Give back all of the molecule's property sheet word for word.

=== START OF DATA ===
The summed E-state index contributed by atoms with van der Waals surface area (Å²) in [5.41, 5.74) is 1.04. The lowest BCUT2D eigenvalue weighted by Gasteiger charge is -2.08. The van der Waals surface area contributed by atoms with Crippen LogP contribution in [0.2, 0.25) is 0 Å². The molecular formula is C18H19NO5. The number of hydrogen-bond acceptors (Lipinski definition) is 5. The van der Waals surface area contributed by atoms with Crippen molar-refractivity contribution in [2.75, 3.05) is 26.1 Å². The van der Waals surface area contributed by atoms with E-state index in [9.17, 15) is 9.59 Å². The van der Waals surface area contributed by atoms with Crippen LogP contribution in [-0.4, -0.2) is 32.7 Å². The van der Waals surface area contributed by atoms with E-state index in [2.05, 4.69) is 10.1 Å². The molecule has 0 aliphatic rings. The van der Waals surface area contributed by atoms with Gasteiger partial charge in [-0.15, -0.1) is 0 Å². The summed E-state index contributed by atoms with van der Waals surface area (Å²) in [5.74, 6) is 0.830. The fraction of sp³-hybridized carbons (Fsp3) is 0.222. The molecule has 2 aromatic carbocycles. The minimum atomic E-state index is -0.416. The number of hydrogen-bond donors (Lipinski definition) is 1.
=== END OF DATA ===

The summed E-state index contributed by atoms with van der Waals surface area (Å²) in [5.41, 5.74) is 1.04. The lowest BCUT2D eigenvalue weighted by Gasteiger charge is -2.08. The van der Waals surface area contributed by atoms with Crippen LogP contribution in [0.2, 0.25) is 0 Å². The molecular formula is C18H19NO5. The number of hydrogen-bond acceptors (Lipinski definition) is 5. The van der Waals surface area contributed by atoms with Crippen molar-refractivity contribution in [2.75, 3.05) is 26.1 Å². The van der Waals surface area contributed by atoms with E-state index in [9.17, 15) is 9.59 Å². The van der Waals surface area contributed by atoms with Crippen LogP contribution in [-0.4, -0.2) is 32.7 Å². The van der Waals surface area contributed by atoms with E-state index in [2.05, 4.69) is 10.1 Å². The molecule has 0 aliphatic rings. The van der Waals surface area contributed by atoms with Gasteiger partial charge in [-0.15, -0.1) is 0 Å². The summed E-state index contributed by atoms with van der Waals surface area (Å²) in [5.74, 6) is 0.830. The fraction of sp³-hybridized carbons (Fsp3) is 0.222. The molecule has 2 aromatic carbocycles. The minimum atomic E-state index is -0.416. The number of hydrogen-bond donors (Lipinski definition) is 1.